Personal DevelopmentWritingWhat’s the Best Way to Refer to a Romantic Partner? | The Ready Writers

November 20, 2020by readywriters

One of the oddities of the English language is that though many words have multiple synonyms, and we have words for many things we rarely refer to, one of the most ubiquitous concepts in American society has no name: There’s no ideal term for an unmarried party in a romantic relationship.

This glaring omission is partly due to the fact that open societal acknowledgment of unmarried parties — let’s just go with the acronym UPIARR for now — especially those who have no intention of marrying, is a relatively recent phenomenon, but it seems that our culture should have settled on a satisfactory label by now.

The reigning placeholders to describe UPIARRs, in the absence of universally accepted terms, are boyfriend and girlfriend. Despite the fact that my fellow UPIARR and I are AARP members, we have no problem with the terminology — the juvenile connotations of these words is obsolete — but other people, especially those of a certain age, are uncomfortable with them. Unfortunately, the more mature-sounding “man friend” and “woman friend” are clumsy and imprecise.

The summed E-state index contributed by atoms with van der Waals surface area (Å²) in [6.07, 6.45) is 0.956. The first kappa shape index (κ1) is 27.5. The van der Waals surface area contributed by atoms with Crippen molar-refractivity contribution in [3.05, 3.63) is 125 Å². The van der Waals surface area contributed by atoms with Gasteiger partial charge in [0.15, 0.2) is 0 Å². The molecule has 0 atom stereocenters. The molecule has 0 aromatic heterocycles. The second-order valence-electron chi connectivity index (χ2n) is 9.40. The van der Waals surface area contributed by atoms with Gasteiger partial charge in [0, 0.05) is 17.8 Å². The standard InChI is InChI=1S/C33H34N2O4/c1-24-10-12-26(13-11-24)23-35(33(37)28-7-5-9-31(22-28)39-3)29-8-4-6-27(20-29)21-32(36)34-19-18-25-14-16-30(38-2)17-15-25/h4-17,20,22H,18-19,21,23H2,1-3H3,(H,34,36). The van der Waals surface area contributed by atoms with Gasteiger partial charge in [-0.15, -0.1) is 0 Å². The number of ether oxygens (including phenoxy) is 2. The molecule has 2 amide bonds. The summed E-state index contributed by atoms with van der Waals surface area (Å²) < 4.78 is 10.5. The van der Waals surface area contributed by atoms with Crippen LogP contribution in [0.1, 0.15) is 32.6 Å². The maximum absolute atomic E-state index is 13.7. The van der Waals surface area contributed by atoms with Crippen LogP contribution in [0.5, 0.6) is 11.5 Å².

Paramour (French for, literally, “for love”) is unfortunately unsuitable because its connotation is of illicit love. Lover implies a focus on sex, and most pet terms (darlinghoneysweetheart, and the like) are too intimate for some social situations; informal phrases like “my guy” and “my girl” have the same disadvantage. Beau (from the French word for “beautiful”) is inoffensive but seems too glib and, despite the etymology, is an exclusively male term.

Mistress has a longstanding connotation of “a kept woman,” though for some time, because modern women can more easily maintain financial independence, the term has referred simply to a woman in a romantic or sexual relationship with a married man. But this word has no utility outside of references to marital infidelity.

Suitor is too stiff, does not imply an established relationship, and traditionally denotes a man. “Significant other” and “life partner” both have an artificial, passionless taint, as if inspired by bureaucratic policy. “Domestic partner” shares that disadvantage while also assuming cohabitation.

The prevailing alternative to boyfriend and girlfriend is partner, though the use of this word in other contexts, such as business, makes it unhelpfully ambiguous. “Life partner” imposes the implication of a lifelong relationship.

My favorite humorous designation is “undocumented husband/wife,” but even that implies that the ultimate goal of the relationship is marriage and it isn’t of much use in straightforward contexts.

In most social situations, the simplest solution is to introduce your fellow UPIARR by name only and let nonverbal signals do the rest. However, this website is about writing, not about oral communication, and effective terminology depends on the context of the written communication, so writers must make their own decisions about how to refer to their own UPIARRs or others in that role.

Credit: Daily Writing Tips

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